The Vampire 5k is a fiendishly clever fun-run that asks race participants to register as vampires, or “citizens” (humans), and then lets them loose on a 5 kilometer race course.
If that sounds a little insane to you– it *is* — but it’s also a RIDICULOUS amount of fun.
It will be a long time before I forget the image of thousands of lunatics in strange outfits, chasing their friends through the woods, trying to steal the markers on each other’s belts, like the world’s weirdest game of flag football. It was a sight of pure, howling, exuberant joy, and it cracks me up just thinking about it. I’m immensely happy that I got to be a part of it.
Trying to get film coverage of a 5 kilometer race course as a lone-wolf would have been flatly impossible, so in addition to my typical videography services, I was given the task of managing the film production, and all that entails; locating and hiring a crew, scouting the location, renting additional gear, and coordinating the team on the day of the event.
Easily, the smartest decision I made was to hire two astoundingly talented shooters to help me out — Tage Plantell, and Brent Murray. Tage provided absolutely gorgeous images and slow-motion footage from a Sony FS700 shooting at 260 frames-per-second, and Brent Murray left my jaw on the floor with the footage he shot from a remotely controlled, 8-bladed helicopter drone, with a camera on brushless gimbals. Seriously — how awesome is that? We got to shoot this thing with a freaking HELICOPTER!
Given that the race is held partially at night, we were presented with some unique challenges– not only trying to keep up with the runners, but also shooting in near-darkness. To cope with the extreme low-light situations, we employed a handful of full-frame DSLRs, and the fastest lenses in our bags. Trying to pull focus manually with shallow depth-of-field is difficult enough in daylight, so we really had our work cut out for us trying to do the same in the dark, while *running*. Not easy. This also meant that as an editor, I had to contend with all kinds of extra issues — bouncing cameras, rolling shutter “jell-o” , high-ISO noise, etc. I spent quite a few hours in post, stabilizing shaky footage, removing motion artifacts, and cleaning up the high-gain noise necessary for shooting in no-light.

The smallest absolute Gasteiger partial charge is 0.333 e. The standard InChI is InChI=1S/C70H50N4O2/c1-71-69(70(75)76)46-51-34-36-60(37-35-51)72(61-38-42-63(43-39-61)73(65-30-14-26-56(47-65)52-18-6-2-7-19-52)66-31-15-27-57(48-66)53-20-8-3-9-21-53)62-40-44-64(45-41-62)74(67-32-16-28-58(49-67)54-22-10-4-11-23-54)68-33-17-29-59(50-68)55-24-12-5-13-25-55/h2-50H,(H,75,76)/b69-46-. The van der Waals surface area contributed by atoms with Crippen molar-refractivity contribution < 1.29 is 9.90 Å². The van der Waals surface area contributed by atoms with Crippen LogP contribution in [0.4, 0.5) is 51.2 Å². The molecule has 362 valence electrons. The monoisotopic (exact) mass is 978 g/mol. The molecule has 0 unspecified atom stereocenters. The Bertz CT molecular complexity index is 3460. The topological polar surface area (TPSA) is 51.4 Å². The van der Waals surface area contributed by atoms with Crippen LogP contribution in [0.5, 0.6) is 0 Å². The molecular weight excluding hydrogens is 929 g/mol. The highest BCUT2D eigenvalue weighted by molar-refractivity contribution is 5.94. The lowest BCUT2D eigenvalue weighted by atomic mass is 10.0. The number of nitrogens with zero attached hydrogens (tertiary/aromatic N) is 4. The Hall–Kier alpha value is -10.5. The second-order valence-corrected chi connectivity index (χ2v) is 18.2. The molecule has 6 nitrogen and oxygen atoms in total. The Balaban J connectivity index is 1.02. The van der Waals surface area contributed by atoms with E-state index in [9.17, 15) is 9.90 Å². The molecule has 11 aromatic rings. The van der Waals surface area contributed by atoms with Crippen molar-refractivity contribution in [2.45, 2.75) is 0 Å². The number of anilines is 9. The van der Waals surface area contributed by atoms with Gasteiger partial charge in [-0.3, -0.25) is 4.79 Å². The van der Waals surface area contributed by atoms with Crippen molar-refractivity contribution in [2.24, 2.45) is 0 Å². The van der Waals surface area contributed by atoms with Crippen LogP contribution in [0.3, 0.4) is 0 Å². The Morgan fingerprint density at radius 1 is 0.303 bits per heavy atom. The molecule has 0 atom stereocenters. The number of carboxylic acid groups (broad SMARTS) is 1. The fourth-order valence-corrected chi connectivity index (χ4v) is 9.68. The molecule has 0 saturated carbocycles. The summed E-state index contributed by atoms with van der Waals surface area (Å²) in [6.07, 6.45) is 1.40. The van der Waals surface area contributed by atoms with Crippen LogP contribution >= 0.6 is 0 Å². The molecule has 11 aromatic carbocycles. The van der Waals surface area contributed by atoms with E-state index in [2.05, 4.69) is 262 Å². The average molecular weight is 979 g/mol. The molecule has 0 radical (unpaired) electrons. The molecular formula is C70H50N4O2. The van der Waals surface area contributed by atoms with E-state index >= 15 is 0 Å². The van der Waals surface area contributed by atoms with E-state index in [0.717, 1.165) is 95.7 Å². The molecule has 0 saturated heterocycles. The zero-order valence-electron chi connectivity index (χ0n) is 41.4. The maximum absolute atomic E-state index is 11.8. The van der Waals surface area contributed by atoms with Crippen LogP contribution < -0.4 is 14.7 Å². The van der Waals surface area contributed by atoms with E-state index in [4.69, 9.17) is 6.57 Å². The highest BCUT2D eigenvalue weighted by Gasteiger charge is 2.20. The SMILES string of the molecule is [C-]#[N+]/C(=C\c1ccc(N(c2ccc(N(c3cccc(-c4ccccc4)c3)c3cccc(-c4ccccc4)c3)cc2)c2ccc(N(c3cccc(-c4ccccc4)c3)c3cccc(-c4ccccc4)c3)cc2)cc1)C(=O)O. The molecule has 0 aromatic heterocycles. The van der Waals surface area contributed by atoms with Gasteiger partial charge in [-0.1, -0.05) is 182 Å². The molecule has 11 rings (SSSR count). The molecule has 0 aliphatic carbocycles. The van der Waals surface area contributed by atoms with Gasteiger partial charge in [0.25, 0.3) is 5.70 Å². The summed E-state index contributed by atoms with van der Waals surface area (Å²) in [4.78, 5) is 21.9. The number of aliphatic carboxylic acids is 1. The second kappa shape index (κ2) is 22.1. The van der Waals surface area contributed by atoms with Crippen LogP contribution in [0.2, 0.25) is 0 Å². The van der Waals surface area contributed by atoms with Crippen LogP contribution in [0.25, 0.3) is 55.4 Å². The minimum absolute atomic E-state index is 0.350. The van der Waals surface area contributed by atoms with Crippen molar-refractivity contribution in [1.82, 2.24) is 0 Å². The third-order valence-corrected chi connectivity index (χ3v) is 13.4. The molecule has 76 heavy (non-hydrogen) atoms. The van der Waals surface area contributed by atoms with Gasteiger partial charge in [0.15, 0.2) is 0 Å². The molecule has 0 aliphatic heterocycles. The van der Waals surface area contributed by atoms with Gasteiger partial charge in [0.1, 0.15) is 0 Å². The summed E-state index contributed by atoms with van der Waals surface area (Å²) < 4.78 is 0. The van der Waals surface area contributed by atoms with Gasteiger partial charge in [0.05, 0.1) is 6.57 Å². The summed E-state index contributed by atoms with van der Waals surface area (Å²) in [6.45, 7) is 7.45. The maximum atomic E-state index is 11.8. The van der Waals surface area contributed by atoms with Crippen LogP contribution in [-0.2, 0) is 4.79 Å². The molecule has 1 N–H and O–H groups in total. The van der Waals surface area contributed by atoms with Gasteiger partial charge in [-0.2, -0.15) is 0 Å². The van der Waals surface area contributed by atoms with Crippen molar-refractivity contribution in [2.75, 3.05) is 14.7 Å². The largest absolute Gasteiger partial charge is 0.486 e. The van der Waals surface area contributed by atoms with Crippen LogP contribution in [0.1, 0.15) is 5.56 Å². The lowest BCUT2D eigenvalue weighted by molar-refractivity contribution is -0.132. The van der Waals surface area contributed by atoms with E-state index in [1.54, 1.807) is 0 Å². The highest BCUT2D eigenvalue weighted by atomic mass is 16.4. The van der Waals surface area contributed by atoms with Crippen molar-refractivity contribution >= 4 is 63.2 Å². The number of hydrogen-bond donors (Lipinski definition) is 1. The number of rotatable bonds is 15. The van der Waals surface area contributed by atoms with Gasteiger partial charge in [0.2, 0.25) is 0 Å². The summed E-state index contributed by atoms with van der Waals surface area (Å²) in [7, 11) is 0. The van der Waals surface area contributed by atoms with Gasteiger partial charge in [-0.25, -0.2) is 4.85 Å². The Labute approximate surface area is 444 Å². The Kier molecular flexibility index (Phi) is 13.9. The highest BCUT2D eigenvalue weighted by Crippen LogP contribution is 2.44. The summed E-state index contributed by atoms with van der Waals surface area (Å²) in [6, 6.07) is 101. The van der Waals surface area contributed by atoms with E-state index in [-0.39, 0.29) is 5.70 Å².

I have to say, I’m ENORMOUSLY happy with how the film turned out. And I would be completely remiss if I didn’t effusively thank Brent and Tage again for all their hard work, as well as our crew of amazing camera production assistants, Tim Gates, Dusty Powell, Kris Farruggia, and Scott Murphy. There’s simply NO WAY I would have been able to accomplish this on my own, and it was a genuine godsend having them on-board. I cannot possibly sing their praises loudly enough.
Lastly, the opportunity to work again with race organizers Scott and Lauren Jones was pure GOLD. They’re easily two of my favorite clients of all-time. Their enthusiasm towards the events they put on is infectious and inspiring. It’s my sincere hope that my little contributions to their efforts help them to achieve great success, because they’re two people who utterly deserve it. I deeply admire the way they conduct themselves and their business, and I feel incredibly fortunate that our working relationship has continued. I hope they keep asking me to pitch in, because it’s honestly some of the funnest, most enjoyable work I’ve ever done.
Executive Producer | Cinematography | Post-Production | Editing | Motion-Design
Camera Operators: Tage Plantell, Kris Farruggia | Camera Assistants: Tim Gates, Dusty Powell, Scott Murphy | Aerial Cinematography: Brent Murray